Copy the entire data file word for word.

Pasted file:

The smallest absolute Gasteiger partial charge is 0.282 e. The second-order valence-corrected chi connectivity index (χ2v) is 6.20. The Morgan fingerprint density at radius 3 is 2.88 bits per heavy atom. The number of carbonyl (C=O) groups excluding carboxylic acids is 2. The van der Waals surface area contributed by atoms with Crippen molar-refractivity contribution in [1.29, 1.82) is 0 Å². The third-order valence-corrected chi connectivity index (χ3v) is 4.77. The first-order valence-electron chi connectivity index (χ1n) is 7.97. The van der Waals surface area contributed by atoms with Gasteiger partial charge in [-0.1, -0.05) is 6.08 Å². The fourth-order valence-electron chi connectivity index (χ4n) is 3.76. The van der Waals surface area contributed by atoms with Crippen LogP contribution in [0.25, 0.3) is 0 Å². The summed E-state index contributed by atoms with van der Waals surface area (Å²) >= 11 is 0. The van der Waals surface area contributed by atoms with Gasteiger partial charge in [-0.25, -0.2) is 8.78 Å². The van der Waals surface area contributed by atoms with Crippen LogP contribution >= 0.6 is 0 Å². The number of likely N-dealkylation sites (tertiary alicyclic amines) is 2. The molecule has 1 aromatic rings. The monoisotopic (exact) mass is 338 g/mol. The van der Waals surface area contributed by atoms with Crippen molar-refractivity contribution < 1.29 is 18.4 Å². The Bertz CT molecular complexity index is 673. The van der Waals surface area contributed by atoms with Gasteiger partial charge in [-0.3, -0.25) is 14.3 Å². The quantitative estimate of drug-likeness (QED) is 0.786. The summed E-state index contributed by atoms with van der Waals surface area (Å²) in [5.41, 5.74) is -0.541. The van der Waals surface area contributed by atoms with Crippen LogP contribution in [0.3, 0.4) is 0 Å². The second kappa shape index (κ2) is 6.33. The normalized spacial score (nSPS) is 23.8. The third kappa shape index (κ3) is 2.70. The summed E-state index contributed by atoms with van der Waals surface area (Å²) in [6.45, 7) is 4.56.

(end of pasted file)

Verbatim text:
The smallest absolute Gasteiger partial charge is 0.282 e. The second-order valence-corrected chi connectivity index (χ2v) is 6.20. The Morgan fingerprint density at radius 3 is 2.88 bits per heavy atom. The number of carbonyl (C=O) groups excluding carboxylic acids is 2. The van der Waals surface area contributed by atoms with Crippen molar-refractivity contribution in [1.29, 1.82) is 0 Å². The third-order valence-corrected chi connectivity index (χ3v) is 4.77. The first-order valence-electron chi connectivity index (χ1n) is 7.97. The van der Waals surface area contributed by atoms with Gasteiger partial charge in [-0.1, -0.05) is 6.08 Å². The fourth-order valence-electron chi connectivity index (χ4n) is 3.76. The van der Waals surface area contributed by atoms with Crippen LogP contribution in [0.25, 0.3) is 0 Å². The summed E-state index contributed by atoms with van der Waals surface area (Å²) >= 11 is 0. The van der Waals surface area contributed by atoms with Gasteiger partial charge in [-0.25, -0.2) is 8.78 Å². The van der Waals surface area contributed by atoms with Crippen LogP contribution >= 0.6 is 0 Å². The number of likely N-dealkylation sites (tertiary alicyclic amines) is 2. The molecule has 1 aromatic rings. The monoisotopic (exact) mass is 338 g/mol. The van der Waals surface area contributed by atoms with Crippen molar-refractivity contribution < 1.29 is 18.4 Å². The Bertz CT molecular complexity index is 673. The van der Waals surface area contributed by atoms with Gasteiger partial charge in [-0.3, -0.25) is 14.3 Å². The quantitative estimate of drug-likeness (QED) is 0.786. The summed E-state index contributed by atoms with van der Waals surface area (Å²) in [5.41, 5.74) is -0.541. The van der Waals surface area contributed by atoms with Crippen LogP contribution in [0.3, 0.4) is 0 Å². The second kappa shape index (κ2) is 6.33. The normalized spacial score (nSPS) is 23.8. The third kappa shape index (κ3) is 2.70. The summed E-state index contributed by atoms with van der Waals surface area (Å²) in [6.45, 7) is 4.56.